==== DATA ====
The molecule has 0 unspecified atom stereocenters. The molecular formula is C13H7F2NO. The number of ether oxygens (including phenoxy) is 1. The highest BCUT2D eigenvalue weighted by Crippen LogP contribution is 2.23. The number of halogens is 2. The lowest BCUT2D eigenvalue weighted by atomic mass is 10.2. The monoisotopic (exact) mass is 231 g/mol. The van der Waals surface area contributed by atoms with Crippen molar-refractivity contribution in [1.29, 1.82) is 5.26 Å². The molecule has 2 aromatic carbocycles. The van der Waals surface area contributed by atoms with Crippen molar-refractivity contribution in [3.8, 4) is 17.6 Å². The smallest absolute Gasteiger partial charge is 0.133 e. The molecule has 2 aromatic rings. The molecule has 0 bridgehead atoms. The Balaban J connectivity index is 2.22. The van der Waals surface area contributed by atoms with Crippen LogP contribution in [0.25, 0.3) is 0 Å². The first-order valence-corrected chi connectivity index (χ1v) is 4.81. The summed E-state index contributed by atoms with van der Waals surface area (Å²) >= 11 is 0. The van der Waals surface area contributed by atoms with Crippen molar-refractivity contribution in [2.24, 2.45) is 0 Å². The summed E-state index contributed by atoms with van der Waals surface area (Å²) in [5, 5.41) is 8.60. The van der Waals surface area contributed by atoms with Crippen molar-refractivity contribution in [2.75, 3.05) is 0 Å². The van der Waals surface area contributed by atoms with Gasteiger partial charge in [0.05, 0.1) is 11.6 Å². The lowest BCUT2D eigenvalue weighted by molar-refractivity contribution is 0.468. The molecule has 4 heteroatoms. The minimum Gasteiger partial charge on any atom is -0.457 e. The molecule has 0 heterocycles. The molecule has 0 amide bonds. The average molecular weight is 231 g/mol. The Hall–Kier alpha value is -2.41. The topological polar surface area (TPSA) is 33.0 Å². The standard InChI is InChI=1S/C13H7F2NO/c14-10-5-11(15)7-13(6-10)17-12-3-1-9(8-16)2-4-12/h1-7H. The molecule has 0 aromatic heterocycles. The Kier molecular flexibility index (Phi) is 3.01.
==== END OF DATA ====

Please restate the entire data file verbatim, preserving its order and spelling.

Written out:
The molecule has 0 unspecified atom stereocenters. The molecular formula is C13H7F2NO. The number of ether oxygens (including phenoxy) is 1. The highest BCUT2D eigenvalue weighted by Crippen LogP contribution is 2.23. The number of halogens is 2. The lowest BCUT2D eigenvalue weighted by atomic mass is 10.2. The monoisotopic (exact) mass is 231 g/mol. The van der Waals surface area contributed by atoms with Crippen molar-refractivity contribution in [1.29, 1.82) is 5.26 Å². The molecule has 2 aromatic carbocycles. The van der Waals surface area contributed by atoms with Crippen molar-refractivity contribution in [3.8, 4) is 17.6 Å². The smallest absolute Gasteiger partial charge is 0.133 e. The molecule has 2 aromatic rings. The molecule has 0 bridgehead atoms. The Balaban J connectivity index is 2.22. The van der Waals surface area contributed by atoms with Crippen LogP contribution in [0.25, 0.3) is 0 Å². The first-order valence-corrected chi connectivity index (χ1v) is 4.81. The summed E-state index contributed by atoms with van der Waals surface area (Å²) >= 11 is 0. The van der Waals surface area contributed by atoms with Crippen molar-refractivity contribution in [2.24, 2.45) is 0 Å². The summed E-state index contributed by atoms with van der Waals surface area (Å²) in [5, 5.41) is 8.60. The van der Waals surface area contributed by atoms with Crippen molar-refractivity contribution in [2.75, 3.05) is 0 Å². The van der Waals surface area contributed by atoms with Gasteiger partial charge in [0.05, 0.1) is 11.6 Å². The lowest BCUT2D eigenvalue weighted by molar-refractivity contribution is 0.468. The molecule has 4 heteroatoms. The minimum Gasteiger partial charge on any atom is -0.457 e. The molecule has 0 heterocycles. The molecule has 0 amide bonds. The average molecular weight is 231 g/mol. The Hall–Kier alpha value is -2.41. The topological polar surface area (TPSA) is 33.0 Å². The standard InChI is InChI=1S/C13H7F2NO/c14-10-5-11(15)7-13(6-10)17-12-3-1-9(8-16)2-4-12/h1-7H. The molecule has 0 aromatic heterocycles. The Kier molecular flexibility index (Phi) is 3.01.